By Tony Marsico
By Eleni P. Austin
Tony Marsico has been a working musician for over 40 years now. He’s probably best known as the bassist for the Plugz, Los Angeles’ first Latino Punk band, but he’s also a world-class raconteur. He started playing music as a kid and he hasn’t slowed down. He has just written his third book, “I’m Just Here For The Gig.”
Tony has written a breezy account of his years in the business, highlighting the pleasures, pitfalls and pratfalls that come with pursuing a career in music. Along with Frank and Patty, his brother and sister, he grew up in an apartment over his parents’ Italian restaurant, Tony & Pete’s Hoagy Hut, in Philadelphia, Pa. All three kids were musical, Tony took up bass, Frank played drums, and Patty squeezed a mean accordion.
He got his start in cover bands with predictable names like The Encounters, Band Of Gold and Finesse. Life on the road for Led Zeppelin and the Who involved Mud Sharks and trashing hotel rooms, somehow those musical rites of passage eluded Band Of Gold. They endured freezing drives in groddy vans, a freak skiing accident that nearly severed their keyboard player’s tongue, and a steady diet of Denny’s haute cuisine.
Tony made it to Los Angeles and became bass player for The Plugz in the early ‘80s. He includes the typical tales of cockroach infested apartments and stories of barely squeaking by. By 1984, The Plugz morphed into the Cruzados and signed with a major label. Somehow, they came to the attention of Bob Dylan who drafted them as his backing band for an upcoming appearance on “Late Night With David Letterman.”
From then on, Tony and the band travelled in rarified air, the subtitle of this book should be “Six Degrees Of Tony,” since it seems as though he’s met and/or played with everyone. He booked his first studio session playing bass for Pee-Wee Herman, going on to record with a who’s who of L.A. musicians like Peter Case, John Doe, Carla Olson and the Williams Brothers.
Meanwhile, the band counted John Fogerty, David Byrne and Brian Setzer as fans. Cruzados opened for INXS, Joe Cocker and Billy Idol, to name a few. Stevie Nicks became so enamored with their song, “Bed Of Lies,” that she offered them a slot on Fleetwood Mac’s “Tango In The Night” tour.
The book is a heady mix of celebrity encounters and the everyday existence of working musicians. The reader has a fly-on-the-wall vantage point, watching a Glam-Metal hairstyle spontaneously combust in a Sunset Strip bar, one minute and partying with the Gold Dust Woman in her Phoenix lair in between tour dates, the next.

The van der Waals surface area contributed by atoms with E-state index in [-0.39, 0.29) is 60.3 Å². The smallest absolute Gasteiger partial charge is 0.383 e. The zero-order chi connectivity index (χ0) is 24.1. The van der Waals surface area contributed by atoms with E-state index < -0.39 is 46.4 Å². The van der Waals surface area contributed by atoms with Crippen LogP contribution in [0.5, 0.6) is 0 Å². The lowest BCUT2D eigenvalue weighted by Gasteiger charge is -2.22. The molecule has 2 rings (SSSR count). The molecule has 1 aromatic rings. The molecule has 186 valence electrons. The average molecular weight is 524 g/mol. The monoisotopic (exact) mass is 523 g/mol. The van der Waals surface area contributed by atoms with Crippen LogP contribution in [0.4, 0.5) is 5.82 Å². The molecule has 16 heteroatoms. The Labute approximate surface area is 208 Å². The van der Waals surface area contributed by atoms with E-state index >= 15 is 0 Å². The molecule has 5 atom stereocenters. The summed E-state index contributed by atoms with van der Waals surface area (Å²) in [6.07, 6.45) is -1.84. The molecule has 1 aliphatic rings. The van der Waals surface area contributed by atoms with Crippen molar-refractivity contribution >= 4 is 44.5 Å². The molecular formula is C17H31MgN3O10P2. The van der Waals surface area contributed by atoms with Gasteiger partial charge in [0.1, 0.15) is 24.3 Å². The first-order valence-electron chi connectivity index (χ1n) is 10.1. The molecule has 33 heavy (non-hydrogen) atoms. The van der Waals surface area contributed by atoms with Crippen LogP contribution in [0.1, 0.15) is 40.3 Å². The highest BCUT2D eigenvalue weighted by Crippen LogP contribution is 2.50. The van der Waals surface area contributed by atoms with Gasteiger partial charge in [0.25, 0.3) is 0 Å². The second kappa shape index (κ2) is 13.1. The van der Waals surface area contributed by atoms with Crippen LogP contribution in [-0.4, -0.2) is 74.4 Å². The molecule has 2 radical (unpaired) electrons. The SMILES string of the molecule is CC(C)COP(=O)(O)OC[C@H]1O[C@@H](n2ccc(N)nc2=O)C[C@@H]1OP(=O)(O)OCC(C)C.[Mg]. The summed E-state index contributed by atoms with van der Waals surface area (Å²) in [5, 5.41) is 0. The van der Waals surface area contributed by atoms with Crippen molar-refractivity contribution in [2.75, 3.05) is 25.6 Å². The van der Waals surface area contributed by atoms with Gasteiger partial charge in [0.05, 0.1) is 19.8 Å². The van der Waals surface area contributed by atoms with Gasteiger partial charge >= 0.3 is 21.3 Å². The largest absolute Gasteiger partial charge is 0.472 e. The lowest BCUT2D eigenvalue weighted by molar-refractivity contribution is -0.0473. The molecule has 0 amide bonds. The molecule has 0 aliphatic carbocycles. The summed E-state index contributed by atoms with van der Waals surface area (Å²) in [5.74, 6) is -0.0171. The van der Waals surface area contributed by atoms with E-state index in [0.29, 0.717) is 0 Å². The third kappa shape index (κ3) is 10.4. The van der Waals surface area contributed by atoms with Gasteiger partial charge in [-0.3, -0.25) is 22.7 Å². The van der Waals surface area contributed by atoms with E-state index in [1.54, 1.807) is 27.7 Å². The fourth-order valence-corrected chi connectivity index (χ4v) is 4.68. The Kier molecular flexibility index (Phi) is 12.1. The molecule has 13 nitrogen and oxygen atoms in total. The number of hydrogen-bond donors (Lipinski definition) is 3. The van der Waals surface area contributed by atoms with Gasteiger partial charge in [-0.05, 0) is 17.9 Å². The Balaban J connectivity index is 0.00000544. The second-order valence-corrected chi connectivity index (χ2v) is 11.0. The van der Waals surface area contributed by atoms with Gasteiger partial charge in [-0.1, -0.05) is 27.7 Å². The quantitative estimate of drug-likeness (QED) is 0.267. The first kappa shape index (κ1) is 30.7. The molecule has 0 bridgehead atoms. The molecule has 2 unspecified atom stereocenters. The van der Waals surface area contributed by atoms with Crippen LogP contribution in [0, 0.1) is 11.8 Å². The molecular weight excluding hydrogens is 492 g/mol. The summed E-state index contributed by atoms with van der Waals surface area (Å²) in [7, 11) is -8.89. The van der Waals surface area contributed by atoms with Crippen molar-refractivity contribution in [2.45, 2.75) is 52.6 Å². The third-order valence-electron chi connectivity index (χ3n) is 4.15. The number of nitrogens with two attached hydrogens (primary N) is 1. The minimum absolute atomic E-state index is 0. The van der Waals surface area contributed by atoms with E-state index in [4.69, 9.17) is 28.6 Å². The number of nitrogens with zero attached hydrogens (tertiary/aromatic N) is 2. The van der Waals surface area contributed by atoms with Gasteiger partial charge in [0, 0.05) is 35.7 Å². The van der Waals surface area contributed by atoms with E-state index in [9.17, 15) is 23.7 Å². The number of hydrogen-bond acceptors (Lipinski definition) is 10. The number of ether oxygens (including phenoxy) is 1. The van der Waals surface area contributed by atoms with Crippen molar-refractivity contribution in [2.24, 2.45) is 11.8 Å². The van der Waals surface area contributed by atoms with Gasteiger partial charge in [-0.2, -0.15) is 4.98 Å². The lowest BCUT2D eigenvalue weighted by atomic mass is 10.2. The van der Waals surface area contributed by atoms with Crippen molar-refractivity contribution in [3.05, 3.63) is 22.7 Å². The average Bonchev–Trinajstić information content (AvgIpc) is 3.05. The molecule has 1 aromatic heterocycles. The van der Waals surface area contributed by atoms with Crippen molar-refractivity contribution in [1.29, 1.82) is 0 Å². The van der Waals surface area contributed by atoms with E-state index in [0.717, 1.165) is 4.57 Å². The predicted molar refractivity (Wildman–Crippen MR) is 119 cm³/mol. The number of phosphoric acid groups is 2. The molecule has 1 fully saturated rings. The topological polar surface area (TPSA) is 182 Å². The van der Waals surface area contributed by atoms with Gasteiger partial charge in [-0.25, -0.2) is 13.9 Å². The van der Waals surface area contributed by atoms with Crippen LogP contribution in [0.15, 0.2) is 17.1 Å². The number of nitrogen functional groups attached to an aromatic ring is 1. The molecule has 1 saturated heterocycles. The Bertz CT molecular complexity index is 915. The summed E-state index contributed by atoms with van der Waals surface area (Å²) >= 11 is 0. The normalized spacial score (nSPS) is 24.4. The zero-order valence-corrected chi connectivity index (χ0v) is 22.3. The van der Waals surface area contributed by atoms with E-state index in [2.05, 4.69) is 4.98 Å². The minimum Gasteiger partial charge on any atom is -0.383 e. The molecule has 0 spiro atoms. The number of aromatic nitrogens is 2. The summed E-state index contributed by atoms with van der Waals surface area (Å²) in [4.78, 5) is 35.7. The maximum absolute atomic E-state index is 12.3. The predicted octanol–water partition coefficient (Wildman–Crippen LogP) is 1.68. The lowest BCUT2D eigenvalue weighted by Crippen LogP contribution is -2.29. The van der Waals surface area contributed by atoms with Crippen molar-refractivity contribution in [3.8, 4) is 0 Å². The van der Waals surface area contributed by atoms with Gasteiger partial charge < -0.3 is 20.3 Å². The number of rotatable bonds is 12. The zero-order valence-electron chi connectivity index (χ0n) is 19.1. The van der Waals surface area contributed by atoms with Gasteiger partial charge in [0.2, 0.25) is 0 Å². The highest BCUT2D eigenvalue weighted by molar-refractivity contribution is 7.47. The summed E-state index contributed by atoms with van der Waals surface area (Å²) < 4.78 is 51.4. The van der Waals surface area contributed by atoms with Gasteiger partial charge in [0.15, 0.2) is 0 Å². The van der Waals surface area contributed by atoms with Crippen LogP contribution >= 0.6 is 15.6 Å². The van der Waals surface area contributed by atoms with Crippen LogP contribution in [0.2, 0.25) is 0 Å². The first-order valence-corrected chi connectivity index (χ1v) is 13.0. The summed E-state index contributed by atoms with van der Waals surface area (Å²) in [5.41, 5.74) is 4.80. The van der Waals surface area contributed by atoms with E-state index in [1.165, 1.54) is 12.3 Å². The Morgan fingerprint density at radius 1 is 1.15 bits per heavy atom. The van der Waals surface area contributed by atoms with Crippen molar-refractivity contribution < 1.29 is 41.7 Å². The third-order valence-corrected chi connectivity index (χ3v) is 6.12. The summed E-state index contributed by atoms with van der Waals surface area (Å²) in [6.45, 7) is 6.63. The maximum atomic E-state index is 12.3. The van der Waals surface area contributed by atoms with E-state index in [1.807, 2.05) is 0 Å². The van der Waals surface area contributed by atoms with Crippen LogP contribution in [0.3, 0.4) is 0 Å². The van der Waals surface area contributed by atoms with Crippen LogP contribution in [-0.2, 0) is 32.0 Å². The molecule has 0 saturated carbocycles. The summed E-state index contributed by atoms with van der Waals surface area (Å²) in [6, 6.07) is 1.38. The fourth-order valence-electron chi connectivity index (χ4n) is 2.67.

Tony also touches on his post-Cruzados career which included touring stints with Roger Daltrey, Matthew Sweet and Marianne Faithfull. As well as studio sessions with icons like Gerry Goffin, Willie Nelson, Linda Ronstadt Neil Young and Legendary Wrecking Crew bassist, Carol Kaye. He has also eked out a side hustle playing a musician in several movies. He’s appeared in independent films like “Georgia” and “She’s So Lovely” and crowd-pleasers like “Roadhouse” and “L.A. Story.” Along with his ex-Plugz/Cruzados compadre, Tito Larriva, he composed music for Cult Classics like “Repo Man,” “Desperado” and “From Dusk To Dawn.”
Raucous anecdotes involving everyone from Buddy Greco, Japanese businessmen, burlesque dancers, Kardashians and cranky Catholic Cardinals abound. Tony’s wicked sense of humor shines through even as he unspools ancient Borscht Belt-style jokes about working musicians.
Aside from exciting detours as a solo performer, or fronting Cisco & Dewey with old pal, Darren “Dewey” Falcone, these days, Tony’s primary gig is as the leader of The Martini Kings a Jazz/Lounge combo that has released over 20 albums, and toured pretty much everywhere. While their look is retro, their sound is steeped in the now.
“I’m Just Here For The Gig” is brisk read that will leave you wanting more. No doubt Tony’s squeezing in time to write a sequel and a prequel as we speak. Maybe even a “Dirt” like screenplay centering on the seminal L.A. Punk scene. He definitely has plenty of material. Luckily for him, the journey has always been just as important as the destination.